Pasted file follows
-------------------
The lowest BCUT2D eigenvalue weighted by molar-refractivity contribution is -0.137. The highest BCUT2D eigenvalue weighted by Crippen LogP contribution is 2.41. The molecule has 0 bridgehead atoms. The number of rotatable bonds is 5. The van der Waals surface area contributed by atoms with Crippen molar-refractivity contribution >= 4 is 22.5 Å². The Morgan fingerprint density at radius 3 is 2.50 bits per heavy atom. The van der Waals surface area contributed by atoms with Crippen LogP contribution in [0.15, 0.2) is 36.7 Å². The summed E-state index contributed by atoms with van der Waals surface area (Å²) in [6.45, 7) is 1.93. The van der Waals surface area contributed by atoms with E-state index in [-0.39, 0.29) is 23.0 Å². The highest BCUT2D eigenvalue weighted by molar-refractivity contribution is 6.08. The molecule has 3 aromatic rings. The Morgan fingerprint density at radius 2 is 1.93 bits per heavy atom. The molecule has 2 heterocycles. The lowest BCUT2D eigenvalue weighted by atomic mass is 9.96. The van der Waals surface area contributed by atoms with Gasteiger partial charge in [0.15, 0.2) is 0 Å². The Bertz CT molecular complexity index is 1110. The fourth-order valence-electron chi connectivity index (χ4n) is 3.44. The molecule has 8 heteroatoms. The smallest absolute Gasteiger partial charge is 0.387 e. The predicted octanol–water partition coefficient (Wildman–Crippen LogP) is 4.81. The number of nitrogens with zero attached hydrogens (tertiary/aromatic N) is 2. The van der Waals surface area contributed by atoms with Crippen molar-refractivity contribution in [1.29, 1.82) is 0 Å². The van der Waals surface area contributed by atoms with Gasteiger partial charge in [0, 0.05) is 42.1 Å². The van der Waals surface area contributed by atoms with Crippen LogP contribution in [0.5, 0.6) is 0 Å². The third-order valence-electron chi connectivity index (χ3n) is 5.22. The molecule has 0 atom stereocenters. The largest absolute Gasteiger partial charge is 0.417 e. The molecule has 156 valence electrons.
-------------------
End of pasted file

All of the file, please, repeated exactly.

The lowest BCUT2D eigenvalue weighted by molar-refractivity contribution is -0.137. The highest BCUT2D eigenvalue weighted by Crippen LogP contribution is 2.41. The molecule has 0 bridgehead atoms. The number of rotatable bonds is 5. The van der Waals surface area contributed by atoms with Crippen molar-refractivity contribution >= 4 is 22.5 Å². The Morgan fingerprint density at radius 3 is 2.50 bits per heavy atom. The van der Waals surface area contributed by atoms with Crippen LogP contribution in [0.15, 0.2) is 36.7 Å². The summed E-state index contributed by atoms with van der Waals surface area (Å²) in [6.45, 7) is 1.93. The van der Waals surface area contributed by atoms with E-state index in [-0.39, 0.29) is 23.0 Å². The highest BCUT2D eigenvalue weighted by molar-refractivity contribution is 6.08. The molecule has 3 aromatic rings. The Morgan fingerprint density at radius 2 is 1.93 bits per heavy atom. The molecule has 2 heterocycles. The lowest BCUT2D eigenvalue weighted by atomic mass is 9.96. The van der Waals surface area contributed by atoms with Gasteiger partial charge in [0.15, 0.2) is 0 Å². The Bertz CT molecular complexity index is 1110. The fourth-order valence-electron chi connectivity index (χ4n) is 3.44. The molecule has 8 heteroatoms. The smallest absolute Gasteiger partial charge is 0.387 e. The predicted octanol–water partition coefficient (Wildman–Crippen LogP) is 4.81. The number of nitrogens with zero attached hydrogens (tertiary/aromatic N) is 2. The van der Waals surface area contributed by atoms with Crippen molar-refractivity contribution in [1.29, 1.82) is 0 Å². The van der Waals surface area contributed by atoms with Gasteiger partial charge in [0, 0.05) is 42.1 Å². The van der Waals surface area contributed by atoms with Crippen LogP contribution in [0.5, 0.6) is 0 Å². The third-order valence-electron chi connectivity index (χ3n) is 5.22. The molecule has 0 atom stereocenters. The largest absolute Gasteiger partial charge is 0.417 e. The molecule has 156 valence electrons.